City and the country
What are the differences between living in a city and in the country?
First and foremost, it’s the pace. People in the city are always in a hurry. They have to be on time for work, a meeting, their yoga class, and a dentist’s appointment. Then they drive at excessive speeds, honking at each other, probably enjoying the rush. They spend most of their days living like that and eventually they forget that it doesn’t have to be that way. The country folk are usually more in touch with nature. It is no secret that life is not a race so the rhythm is much more regular, even sedated. This takes time to get used to, and it might not be to everyone’s liking.
Why do young people tend to live in bigger cities?
Work, education and entertainment are the three major reasons. When they graduate from high school, they have to get a degree and a smaller town normally just can’t offer an opportunity like that, so they have to move. Once they graduate, they have to put the degree to good use, and a smaller town is unlikely to need it – so again, they have to move. Finally, when you are young, eager and adventurous, you want to have fun! And while fun is not about just bars and night-clubs, for many, it is. Summing up, I believe these are the reasons they go to live there.
Do you think that more people will move to the countryside in the future?
Yeah, probably. As I have said, we grow less attached to the place, and everybody uses computers for work nowadays. There is no reason to believe that we will become less dependent on technology, the opposite is likely to be the case. As a result, cities will lose their significance as the business centres of the world. With growing decentralisation and a more even distribution of talent, we will see people leaving cities to pursue more comfortable lives.
City and the country vocabulary
Urbanite (n) – a person living in the city.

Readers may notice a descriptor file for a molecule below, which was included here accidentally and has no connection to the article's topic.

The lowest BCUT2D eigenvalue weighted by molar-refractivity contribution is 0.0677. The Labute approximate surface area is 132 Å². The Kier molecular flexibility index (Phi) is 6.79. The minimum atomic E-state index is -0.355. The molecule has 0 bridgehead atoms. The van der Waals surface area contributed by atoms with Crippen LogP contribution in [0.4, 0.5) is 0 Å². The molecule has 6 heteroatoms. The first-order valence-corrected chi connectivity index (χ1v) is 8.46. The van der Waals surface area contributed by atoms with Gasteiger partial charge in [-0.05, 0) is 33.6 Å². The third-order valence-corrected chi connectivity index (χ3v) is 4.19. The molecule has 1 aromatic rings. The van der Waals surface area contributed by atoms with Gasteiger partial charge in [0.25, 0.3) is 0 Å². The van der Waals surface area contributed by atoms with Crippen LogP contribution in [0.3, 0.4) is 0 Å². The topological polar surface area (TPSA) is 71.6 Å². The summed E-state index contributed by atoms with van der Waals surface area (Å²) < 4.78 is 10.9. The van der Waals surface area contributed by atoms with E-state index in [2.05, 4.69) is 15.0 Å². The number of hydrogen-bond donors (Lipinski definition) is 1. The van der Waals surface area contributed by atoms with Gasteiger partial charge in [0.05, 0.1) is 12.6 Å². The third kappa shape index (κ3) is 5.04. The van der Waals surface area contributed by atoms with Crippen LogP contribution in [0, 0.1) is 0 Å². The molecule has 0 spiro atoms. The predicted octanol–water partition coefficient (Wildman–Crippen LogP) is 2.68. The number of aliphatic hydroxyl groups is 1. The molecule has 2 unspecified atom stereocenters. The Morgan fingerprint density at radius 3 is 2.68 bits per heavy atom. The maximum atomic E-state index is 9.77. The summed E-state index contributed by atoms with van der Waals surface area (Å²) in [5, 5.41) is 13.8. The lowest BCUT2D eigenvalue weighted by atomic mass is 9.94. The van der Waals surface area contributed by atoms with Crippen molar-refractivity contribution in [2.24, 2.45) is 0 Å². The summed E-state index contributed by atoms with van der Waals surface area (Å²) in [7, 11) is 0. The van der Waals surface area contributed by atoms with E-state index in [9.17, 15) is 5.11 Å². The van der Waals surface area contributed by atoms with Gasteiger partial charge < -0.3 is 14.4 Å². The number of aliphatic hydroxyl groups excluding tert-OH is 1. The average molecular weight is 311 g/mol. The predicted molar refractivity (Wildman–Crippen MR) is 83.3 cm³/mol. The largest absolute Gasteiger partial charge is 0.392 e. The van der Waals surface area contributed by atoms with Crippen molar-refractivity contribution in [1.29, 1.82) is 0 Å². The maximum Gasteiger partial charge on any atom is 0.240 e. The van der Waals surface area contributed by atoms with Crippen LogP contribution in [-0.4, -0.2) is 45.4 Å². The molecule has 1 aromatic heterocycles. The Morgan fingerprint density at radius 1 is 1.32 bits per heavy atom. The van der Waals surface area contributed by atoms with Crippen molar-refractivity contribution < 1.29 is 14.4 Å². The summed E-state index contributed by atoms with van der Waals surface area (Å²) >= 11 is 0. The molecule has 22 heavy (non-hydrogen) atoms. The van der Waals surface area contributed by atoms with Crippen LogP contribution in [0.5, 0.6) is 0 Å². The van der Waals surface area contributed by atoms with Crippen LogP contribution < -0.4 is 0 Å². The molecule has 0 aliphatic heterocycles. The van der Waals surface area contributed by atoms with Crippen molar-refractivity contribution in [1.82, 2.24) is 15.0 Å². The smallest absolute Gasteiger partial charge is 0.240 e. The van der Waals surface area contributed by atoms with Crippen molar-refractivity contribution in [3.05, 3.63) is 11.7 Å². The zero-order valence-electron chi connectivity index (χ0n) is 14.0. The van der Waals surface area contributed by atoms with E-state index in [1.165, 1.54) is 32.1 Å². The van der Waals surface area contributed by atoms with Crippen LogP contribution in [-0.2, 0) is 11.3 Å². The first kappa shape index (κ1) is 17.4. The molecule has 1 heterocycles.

Lush fields – fields that are rich with grass, flowers and other vegetation.
Rolling hills – hills that flow evenly from one onto another.
Urban agglomeration – a general term for big city and its immediate surroundings.
Hustle and bustle – state of being busy or full of activity.
Relocate (v) – to change the place where you live, usually for a long time or permanently.
In touch with – close to, not losing connection with something.
Adolescent (adj) – aged 10-19.
Grandparents’ – possessive case used here to mean somebody’s place.
If I had known… – a Third Conditional sentence here is highlighted to emphasise how IELTS Speaking assessors like more advanced vocabulary to be included in your answer.
Attitude (n) – approach to or opinion of something.
Frank (adj) – honest, telling the truth.
Superficial (adj) – not real, appearing as something else on the surface.
At a premium – if something is at a premium, it is rare, or difficult to find.
Owing to – because of or thanks to.
Undue (adj) – unneeded or more than necessary.
Flock to – rush to, come to in great numbers.
Incentivise (v) – give reason or stimulus to do something e.g. by giving money.
Sedated (adj) – slow and calm, can be used negatively.
To put smth to good use – to find usage or application for something.